Growing your own food and choosing the food that you buy goes beyond the price of what gets rung up at the register.
The thought of what went into or the production of the food in the stores doesn’t really cross our minds. Take these into consideration the next time you are making your food purchases:
This is one that is hard to swallow, but it’s the truth. The sticker price on the food is reflective of many things. Sadly, the poor treatment of women farmer workers is one of them that factors into the pricing.
You might be surprised that a quarter of the farm workers in the United States are female. In general, farm workers are treated poorly, but women get the worst of it.
They face daily threats of harassment, rape and wage theft.
It might be tough to stomach, but the cheap food that you are buying is supporting this practice. If you were to grow some of your own, you would stand-up against this practice in a way by not supporting it.
The USDA reports that only about 15% of each dollar spent on food actually goes to the food. That means the other 85% goes to other costs, with the majority of that being food processors and services.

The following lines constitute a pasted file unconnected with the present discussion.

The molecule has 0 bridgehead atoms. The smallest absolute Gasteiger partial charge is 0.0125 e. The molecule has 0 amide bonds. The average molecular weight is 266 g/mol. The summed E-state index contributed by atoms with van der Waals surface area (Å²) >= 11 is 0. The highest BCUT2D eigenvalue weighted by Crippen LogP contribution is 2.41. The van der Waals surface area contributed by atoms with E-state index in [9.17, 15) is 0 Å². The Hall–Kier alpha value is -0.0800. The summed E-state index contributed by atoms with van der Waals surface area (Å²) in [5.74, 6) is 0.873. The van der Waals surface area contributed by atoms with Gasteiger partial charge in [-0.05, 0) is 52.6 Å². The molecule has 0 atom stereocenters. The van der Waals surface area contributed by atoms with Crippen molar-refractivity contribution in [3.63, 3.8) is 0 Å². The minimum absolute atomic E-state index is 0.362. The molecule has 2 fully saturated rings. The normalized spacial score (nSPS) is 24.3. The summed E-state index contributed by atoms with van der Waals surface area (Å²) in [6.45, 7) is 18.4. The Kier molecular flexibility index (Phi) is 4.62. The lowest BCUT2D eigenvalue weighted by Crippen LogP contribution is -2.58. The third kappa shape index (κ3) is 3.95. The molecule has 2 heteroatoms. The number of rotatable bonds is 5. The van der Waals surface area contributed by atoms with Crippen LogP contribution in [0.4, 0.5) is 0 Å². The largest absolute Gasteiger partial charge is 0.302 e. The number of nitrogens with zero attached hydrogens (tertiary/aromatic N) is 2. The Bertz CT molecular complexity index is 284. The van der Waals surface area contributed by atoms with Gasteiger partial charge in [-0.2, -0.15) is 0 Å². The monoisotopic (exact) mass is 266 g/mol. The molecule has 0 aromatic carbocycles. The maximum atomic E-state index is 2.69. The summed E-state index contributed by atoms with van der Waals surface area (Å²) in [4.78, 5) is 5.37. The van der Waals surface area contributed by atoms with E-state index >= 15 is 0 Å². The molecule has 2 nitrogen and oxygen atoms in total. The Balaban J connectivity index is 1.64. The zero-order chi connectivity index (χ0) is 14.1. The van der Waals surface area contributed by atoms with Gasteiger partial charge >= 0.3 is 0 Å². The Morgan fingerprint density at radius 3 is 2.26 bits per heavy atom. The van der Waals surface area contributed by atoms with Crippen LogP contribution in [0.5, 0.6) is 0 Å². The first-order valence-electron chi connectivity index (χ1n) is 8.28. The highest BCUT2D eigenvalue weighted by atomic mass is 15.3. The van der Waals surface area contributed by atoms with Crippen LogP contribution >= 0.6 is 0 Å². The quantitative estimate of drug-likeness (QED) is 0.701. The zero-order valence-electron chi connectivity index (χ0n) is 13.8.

The processors are the ones that process the food into food products that you see on the shelves. Services are the ones that handle distribution and labeling.
This means that when you are buying something that you are paying the middleman and not for the food itself.
If you grow some of your own, you cut out the middleman and the price of your food.
Recently Congress proposed that they cut the budget for programs to protect our food safety.
With all of the outbreaks and recalls, do we really need to have these programs cut?
If you were to grow your own, this wouldn’t be as much of an issue.
I’m not saying that you should have a big ol garden and grow tons of food. I’m apartment gardening, so growing all of my own food would be really difficult.
I do believe that if you were to just grow on herb or veggie it will make a difference for yourself and for the environment. You will also not have to worry about supporting the practices mentioned in this post.
What are you waiting for?
Photo credit Kevin Dooley via Flickr